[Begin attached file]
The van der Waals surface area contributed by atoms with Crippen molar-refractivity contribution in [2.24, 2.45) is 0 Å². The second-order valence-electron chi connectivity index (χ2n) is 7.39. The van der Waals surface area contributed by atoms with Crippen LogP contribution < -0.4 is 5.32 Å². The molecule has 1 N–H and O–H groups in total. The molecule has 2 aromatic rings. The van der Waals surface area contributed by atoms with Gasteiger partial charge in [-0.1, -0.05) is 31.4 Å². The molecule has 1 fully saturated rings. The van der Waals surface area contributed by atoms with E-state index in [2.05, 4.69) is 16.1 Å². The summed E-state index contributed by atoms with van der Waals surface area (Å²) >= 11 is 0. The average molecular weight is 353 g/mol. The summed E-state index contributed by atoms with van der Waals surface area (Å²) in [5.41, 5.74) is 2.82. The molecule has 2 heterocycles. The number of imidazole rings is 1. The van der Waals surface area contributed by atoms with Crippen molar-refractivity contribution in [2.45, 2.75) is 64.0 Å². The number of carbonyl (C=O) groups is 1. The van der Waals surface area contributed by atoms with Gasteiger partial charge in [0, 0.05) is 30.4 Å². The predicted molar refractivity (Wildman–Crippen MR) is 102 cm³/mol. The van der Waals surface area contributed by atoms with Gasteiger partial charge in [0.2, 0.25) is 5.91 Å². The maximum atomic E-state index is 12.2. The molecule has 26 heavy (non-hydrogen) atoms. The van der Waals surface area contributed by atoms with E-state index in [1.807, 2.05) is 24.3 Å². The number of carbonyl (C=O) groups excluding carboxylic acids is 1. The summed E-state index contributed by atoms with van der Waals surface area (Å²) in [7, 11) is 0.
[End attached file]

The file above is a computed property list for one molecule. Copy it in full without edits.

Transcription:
The van der Waals surface area contributed by atoms with Crippen molar-refractivity contribution in [2.24, 2.45) is 0 Å². The second-order valence-electron chi connectivity index (χ2n) is 7.39. The van der Waals surface area contributed by atoms with Crippen LogP contribution < -0.4 is 5.32 Å². The molecule has 1 N–H and O–H groups in total. The molecule has 2 aromatic rings. The van der Waals surface area contributed by atoms with Gasteiger partial charge in [-0.1, -0.05) is 31.4 Å². The molecule has 1 fully saturated rings. The van der Waals surface area contributed by atoms with E-state index in [2.05, 4.69) is 16.1 Å². The summed E-state index contributed by atoms with van der Waals surface area (Å²) >= 11 is 0. The average molecular weight is 353 g/mol. The summed E-state index contributed by atoms with van der Waals surface area (Å²) in [5.41, 5.74) is 2.82. The molecule has 2 heterocycles. The number of imidazole rings is 1. The van der Waals surface area contributed by atoms with Crippen molar-refractivity contribution in [2.45, 2.75) is 64.0 Å². The number of carbonyl (C=O) groups is 1. The van der Waals surface area contributed by atoms with Gasteiger partial charge in [0, 0.05) is 30.4 Å². The predicted molar refractivity (Wildman–Crippen MR) is 102 cm³/mol. The van der Waals surface area contributed by atoms with Gasteiger partial charge in [0.2, 0.25) is 5.91 Å². The maximum atomic E-state index is 12.2. The molecule has 26 heavy (non-hydrogen) atoms. The van der Waals surface area contributed by atoms with E-state index in [1.807, 2.05) is 24.3 Å². The number of carbonyl (C=O) groups excluding carboxylic acids is 1. The summed E-state index contributed by atoms with van der Waals surface area (Å²) in [7, 11) is 0.